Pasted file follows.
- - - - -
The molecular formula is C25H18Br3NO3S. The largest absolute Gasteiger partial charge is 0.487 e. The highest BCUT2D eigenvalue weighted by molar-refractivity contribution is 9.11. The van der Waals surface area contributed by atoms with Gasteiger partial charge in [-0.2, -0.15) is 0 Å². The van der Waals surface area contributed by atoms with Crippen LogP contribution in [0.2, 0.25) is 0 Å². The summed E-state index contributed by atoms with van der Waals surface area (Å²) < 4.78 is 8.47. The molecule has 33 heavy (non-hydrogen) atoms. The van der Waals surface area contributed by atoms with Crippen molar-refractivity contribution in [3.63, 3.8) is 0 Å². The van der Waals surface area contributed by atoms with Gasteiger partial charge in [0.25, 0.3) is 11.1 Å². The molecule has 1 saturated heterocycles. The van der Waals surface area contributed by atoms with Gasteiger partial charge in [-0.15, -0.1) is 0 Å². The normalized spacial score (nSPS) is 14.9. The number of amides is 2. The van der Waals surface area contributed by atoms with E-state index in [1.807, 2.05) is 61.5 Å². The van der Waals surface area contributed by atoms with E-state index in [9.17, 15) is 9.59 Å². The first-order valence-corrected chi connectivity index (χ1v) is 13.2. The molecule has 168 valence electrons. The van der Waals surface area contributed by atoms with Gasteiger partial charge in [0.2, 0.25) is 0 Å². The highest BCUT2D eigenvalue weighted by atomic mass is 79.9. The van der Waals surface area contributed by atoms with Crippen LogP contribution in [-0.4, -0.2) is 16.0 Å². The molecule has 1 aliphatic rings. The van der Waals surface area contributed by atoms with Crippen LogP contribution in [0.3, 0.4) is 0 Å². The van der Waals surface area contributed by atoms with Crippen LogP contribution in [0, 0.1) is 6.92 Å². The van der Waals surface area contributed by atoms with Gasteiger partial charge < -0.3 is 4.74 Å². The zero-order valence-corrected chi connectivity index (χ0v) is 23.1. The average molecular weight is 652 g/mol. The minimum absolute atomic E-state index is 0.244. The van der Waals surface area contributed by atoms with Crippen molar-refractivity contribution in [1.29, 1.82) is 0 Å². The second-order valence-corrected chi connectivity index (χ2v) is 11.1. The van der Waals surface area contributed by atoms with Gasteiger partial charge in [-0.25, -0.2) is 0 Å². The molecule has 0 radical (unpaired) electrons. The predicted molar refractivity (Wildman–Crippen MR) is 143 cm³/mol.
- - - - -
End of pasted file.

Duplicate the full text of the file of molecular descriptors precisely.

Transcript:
The molecular formula is C25H18Br3NO3S. The largest absolute Gasteiger partial charge is 0.487 e. The highest BCUT2D eigenvalue weighted by molar-refractivity contribution is 9.11. The van der Waals surface area contributed by atoms with Gasteiger partial charge in [-0.2, -0.15) is 0 Å². The van der Waals surface area contributed by atoms with Crippen LogP contribution in [0.2, 0.25) is 0 Å². The summed E-state index contributed by atoms with van der Waals surface area (Å²) < 4.78 is 8.47. The molecule has 33 heavy (non-hydrogen) atoms. The van der Waals surface area contributed by atoms with Crippen molar-refractivity contribution in [3.63, 3.8) is 0 Å². The van der Waals surface area contributed by atoms with Gasteiger partial charge in [0.25, 0.3) is 11.1 Å². The molecule has 1 saturated heterocycles. The van der Waals surface area contributed by atoms with Gasteiger partial charge in [-0.15, -0.1) is 0 Å². The normalized spacial score (nSPS) is 14.9. The number of amides is 2. The van der Waals surface area contributed by atoms with E-state index in [1.807, 2.05) is 61.5 Å². The van der Waals surface area contributed by atoms with E-state index in [9.17, 15) is 9.59 Å². The first-order valence-corrected chi connectivity index (χ1v) is 13.2. The molecule has 168 valence electrons. The van der Waals surface area contributed by atoms with Gasteiger partial charge in [0.2, 0.25) is 0 Å². The highest BCUT2D eigenvalue weighted by atomic mass is 79.9. The van der Waals surface area contributed by atoms with Crippen LogP contribution in [-0.4, -0.2) is 16.0 Å². The molecule has 1 aliphatic rings. The van der Waals surface area contributed by atoms with Crippen LogP contribution in [0.3, 0.4) is 0 Å². The van der Waals surface area contributed by atoms with Crippen LogP contribution in [0, 0.1) is 6.92 Å². The van der Waals surface area contributed by atoms with Gasteiger partial charge < -0.3 is 4.74 Å². The zero-order valence-corrected chi connectivity index (χ0v) is 23.1. The average molecular weight is 652 g/mol. The minimum absolute atomic E-state index is 0.244. The van der Waals surface area contributed by atoms with Crippen molar-refractivity contribution in [1.29, 1.82) is 0 Å². The second-order valence-corrected chi connectivity index (χ2v) is 11.1. The van der Waals surface area contributed by atoms with Gasteiger partial charge in [-0.25, -0.2) is 0 Å². The molecule has 0 radical (unpaired) electrons. The predicted molar refractivity (Wildman–Crippen MR) is 143 cm³/mol.